Now that we've had the girls for about 3 months, I figure we are basically experts.
So, here are my professional poultry expert answers. You're welcome.
How do you know anything about raising chickens? Can you pass along any resources?
My dad knows all about chickens. He use to raise many many many chickens when he was a wee lad. So when I mentioned being interested in having a couple of hens, we started talking chicken. David's family also had a flock when he was a child, so we came to the table with a little bit of background knowledge. However, there are lots of great resources for beginners with absolutely no poultry knowledge.
Here are a few of my favorite chicken books:
If you were going to get just one, I would recommend Raising Chickens. It is an encyclopedia of all things chick. If you are getting chickens, get this book. A friend gave us Chick Days and it's a fabulous introduction to raising chickens and all that's involved. It has lots of pictures and makes the whole endeavor seem very do-able. Keeping Chickens is a lovely book, but not quite as informative. I love it for my coffee table, though. Ashley English can do no wrong.
How are you so lucky? Why are your dad and brother so awesome? Will they build one for me?
I know I'm super lucky. And no, they will probably not build one for you. Sorry. They love me lots. There are great plans available for building your own chicken coops on backyardchickens.com
What do the eggs look like?
They are brown beauties. One hen lays a bit darker egg than the other...all hens have a distinctive shade of egg even though the breed lays a specific color. The size varies from day to day, but typically they lay eggs that are comparable to "large" size grocery store eggs. Every once in a while we'll get a "jumbo." I refer to these as "golden luckies" and save them for omelets.
Why those weird names?
We named our chickens after southern writers Flannery O'Connor and Eudora Welty...we thought they seemed like little ol' southern ladies with an attitude, so these names are fitting. But truth be told, I can't remember which one we named which. I can tell the difference between the chickens, but I can't remember which one has which name. I'm thinking about changing their names now. This is why we don't have kids. We could very well be having this conversation about a baby.
How many eggs do they lay?
The girls lay about one egg per day, so we get at least a dozen eggs every week. The number of eggs a chickens lays depends on their breed, so be sure to research that if you're planning on starting your own flock of layers.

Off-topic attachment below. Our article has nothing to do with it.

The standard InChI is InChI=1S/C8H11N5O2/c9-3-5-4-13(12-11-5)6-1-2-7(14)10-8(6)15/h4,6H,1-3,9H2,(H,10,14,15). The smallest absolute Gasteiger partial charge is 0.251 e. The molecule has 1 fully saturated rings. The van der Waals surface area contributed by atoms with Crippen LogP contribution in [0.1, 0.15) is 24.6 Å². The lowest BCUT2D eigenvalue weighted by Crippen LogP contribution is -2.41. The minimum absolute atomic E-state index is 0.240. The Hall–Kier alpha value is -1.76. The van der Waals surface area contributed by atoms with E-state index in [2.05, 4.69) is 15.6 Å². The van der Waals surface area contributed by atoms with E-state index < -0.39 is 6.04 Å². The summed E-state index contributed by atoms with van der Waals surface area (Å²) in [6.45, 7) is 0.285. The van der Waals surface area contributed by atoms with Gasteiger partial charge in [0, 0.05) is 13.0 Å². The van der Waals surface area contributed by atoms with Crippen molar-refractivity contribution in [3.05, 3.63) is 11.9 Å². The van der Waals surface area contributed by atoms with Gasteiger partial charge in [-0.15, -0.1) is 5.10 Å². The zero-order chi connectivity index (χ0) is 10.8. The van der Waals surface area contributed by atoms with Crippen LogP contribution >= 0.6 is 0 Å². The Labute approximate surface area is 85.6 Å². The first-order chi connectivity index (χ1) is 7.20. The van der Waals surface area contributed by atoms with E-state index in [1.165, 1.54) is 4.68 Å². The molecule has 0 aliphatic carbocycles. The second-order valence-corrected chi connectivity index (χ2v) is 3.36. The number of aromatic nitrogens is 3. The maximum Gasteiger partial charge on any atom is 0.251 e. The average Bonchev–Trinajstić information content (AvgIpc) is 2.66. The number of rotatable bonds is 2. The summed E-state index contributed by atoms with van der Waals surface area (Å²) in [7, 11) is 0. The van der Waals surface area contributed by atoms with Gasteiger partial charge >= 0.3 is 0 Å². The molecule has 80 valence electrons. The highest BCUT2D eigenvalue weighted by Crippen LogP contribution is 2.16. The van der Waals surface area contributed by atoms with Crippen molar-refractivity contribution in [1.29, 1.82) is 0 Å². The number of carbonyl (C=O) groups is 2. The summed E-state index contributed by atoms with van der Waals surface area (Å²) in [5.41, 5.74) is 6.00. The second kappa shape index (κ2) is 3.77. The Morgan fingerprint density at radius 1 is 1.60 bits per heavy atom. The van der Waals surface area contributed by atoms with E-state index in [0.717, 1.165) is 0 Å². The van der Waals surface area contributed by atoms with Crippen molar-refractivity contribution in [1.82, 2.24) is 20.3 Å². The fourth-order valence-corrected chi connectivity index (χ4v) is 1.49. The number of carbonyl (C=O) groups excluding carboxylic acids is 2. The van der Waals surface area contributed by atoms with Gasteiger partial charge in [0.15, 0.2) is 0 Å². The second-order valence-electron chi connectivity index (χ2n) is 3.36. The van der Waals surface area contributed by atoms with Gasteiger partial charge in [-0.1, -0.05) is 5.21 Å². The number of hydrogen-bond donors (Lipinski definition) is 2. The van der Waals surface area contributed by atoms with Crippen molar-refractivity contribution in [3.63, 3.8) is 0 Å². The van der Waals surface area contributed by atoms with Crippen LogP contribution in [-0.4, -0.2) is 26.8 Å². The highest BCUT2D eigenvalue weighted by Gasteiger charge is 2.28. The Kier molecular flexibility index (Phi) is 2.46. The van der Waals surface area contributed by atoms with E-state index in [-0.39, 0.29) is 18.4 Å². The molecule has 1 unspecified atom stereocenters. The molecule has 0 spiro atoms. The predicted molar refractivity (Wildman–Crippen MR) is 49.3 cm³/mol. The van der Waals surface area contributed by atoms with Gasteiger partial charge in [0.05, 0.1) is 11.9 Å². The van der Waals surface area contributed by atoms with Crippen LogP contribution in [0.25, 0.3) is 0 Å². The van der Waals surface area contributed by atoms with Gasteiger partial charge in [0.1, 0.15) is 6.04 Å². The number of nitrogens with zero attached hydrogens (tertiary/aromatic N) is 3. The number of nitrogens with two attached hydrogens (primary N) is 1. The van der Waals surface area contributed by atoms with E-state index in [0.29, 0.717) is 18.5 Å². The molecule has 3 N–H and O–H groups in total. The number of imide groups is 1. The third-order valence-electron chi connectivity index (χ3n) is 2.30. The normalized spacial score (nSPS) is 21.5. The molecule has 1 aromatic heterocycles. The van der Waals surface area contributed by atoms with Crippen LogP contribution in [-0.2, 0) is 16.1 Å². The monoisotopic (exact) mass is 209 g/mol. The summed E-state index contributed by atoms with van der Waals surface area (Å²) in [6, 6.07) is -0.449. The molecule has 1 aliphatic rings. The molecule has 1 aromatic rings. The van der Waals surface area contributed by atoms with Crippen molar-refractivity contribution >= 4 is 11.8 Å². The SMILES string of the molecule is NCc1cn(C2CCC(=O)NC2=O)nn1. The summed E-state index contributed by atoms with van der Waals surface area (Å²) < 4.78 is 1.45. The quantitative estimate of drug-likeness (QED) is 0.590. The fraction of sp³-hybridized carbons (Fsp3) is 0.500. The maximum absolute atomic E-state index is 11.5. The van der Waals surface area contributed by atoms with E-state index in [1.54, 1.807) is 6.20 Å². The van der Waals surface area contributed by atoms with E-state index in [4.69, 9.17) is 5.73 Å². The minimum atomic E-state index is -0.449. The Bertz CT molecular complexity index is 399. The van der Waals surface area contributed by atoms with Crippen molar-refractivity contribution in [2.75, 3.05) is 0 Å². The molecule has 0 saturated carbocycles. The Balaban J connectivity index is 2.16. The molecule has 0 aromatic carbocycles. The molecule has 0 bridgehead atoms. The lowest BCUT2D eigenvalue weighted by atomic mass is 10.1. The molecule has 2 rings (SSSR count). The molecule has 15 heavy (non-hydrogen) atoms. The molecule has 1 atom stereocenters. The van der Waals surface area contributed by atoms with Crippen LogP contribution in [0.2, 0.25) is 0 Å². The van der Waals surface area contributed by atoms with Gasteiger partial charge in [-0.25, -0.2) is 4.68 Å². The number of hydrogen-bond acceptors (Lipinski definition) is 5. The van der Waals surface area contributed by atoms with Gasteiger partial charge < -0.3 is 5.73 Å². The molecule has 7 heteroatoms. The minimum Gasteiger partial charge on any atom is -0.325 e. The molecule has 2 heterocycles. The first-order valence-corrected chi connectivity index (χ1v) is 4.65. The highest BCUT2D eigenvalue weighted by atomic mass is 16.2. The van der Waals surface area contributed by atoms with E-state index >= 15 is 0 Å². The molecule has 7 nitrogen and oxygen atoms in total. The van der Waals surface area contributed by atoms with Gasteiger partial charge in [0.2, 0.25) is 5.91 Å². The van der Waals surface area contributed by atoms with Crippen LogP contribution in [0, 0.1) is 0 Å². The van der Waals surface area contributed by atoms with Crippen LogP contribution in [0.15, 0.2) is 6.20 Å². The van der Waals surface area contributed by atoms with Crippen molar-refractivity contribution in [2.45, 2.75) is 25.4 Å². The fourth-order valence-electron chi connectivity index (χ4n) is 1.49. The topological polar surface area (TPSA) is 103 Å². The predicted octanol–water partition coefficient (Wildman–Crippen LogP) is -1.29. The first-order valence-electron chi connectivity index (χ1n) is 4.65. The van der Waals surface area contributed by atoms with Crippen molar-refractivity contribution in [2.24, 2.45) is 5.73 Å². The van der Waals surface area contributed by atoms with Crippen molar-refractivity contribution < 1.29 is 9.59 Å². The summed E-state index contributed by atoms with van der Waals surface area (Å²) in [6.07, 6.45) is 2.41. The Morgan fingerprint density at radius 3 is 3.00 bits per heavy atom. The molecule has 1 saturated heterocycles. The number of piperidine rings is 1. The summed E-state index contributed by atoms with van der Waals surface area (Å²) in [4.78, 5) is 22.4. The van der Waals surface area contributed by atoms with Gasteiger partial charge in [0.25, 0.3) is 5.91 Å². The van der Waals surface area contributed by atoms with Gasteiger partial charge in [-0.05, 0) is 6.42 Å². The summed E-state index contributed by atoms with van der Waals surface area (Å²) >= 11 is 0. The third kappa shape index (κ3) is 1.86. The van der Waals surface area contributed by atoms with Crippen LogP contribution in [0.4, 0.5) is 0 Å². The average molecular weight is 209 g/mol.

Are the chickens loud and smelly?
No, not really. If you keep the coop clean by changing the pine shavings often, there is no foul (pun) smell. It does however smell faintly farm-ish. Does that make sense? (another pun) Think about your dog: If my dog is relatively clean, he does not stink...but he does smell like a dog.
The chickens don't stink, but they do frequently give us the "stink eye." The coop is right under our living room window, and sometimes I stick my head out and look down at them like this:
They cut their little beady bird eyes up at me. This move has been coined "the stink eye." They are also not really as noisy as I expected them to be. During the morning, when they're laying their eggs, they making a lot of happy clucking and bocking noises, but that's about it. Roosters crow, not hens.
Are you allowed to do this in the city?
Yes, in Macon, Georgia residents are allowed to have chickens inside the city limits. Every city's laws are different. Most cities allow a small number of hens, but no roosters because of the noise issue.
Where can you buy a coop and chickens?
Because my Daddy gave us our chickens, they came from a local Fitzgerald chicken farmer. You can check the livestock section of your local Craigslist for chicken listings. We get most of our chicken supplies from our neighborhood hardware store. My favorite chicken supply website, however, is My Pet Chicken. You can buy chicken coops, supplies, and even chickens! Mail order chicks...who'd of thunk it?
What do your neighbors think?
Our neighbors really seem to enjoy the chickens as much as we do. All of the neighborhood kids come to hang out in our yard for hours, crowing and clucking at the chickens. We also bribe our neighbors by giving them fresh eggs to make up for the times when they can hear the ladies cackling. We'll poll them again in a few months and see if the novelty has warn off. Let's hope not. We have great neighbors, so I would strongly urge you to test the idea of chickens on your neighbors before you just bust some birds up on them.
Have ya'll lost your minds? Do you think you're a farmer or something?
Maybe. What's it to ya?
Just kidding. Chickens are really fun pets. You can hold them and watch them peck around for snacks and let them give you the stink eye...it's great. We love having fresh eggs. Every time we go out to collect them, it's like finding a prize! They really are much better than store bought. I didn't believe that they would be, but they are.
We enjoy gardening and raising chickens because it's very gratifying work. It doesn't make a big difference, but we also like the teeny tiny contribution we're making toward our good health and on the food production industry. It's good to be connected to your food... to tend a garden and see it produce vegetables or to feed and care for a hen and be rewarded with a fresh egg. It's a much richer experience than just showing up at the grocery store and picking something off a shelf that came out of a truck from who knows where. It makes me appreciate my food more and all the processes and work that it takes to get supper on the table.
My pet makes me breakfast.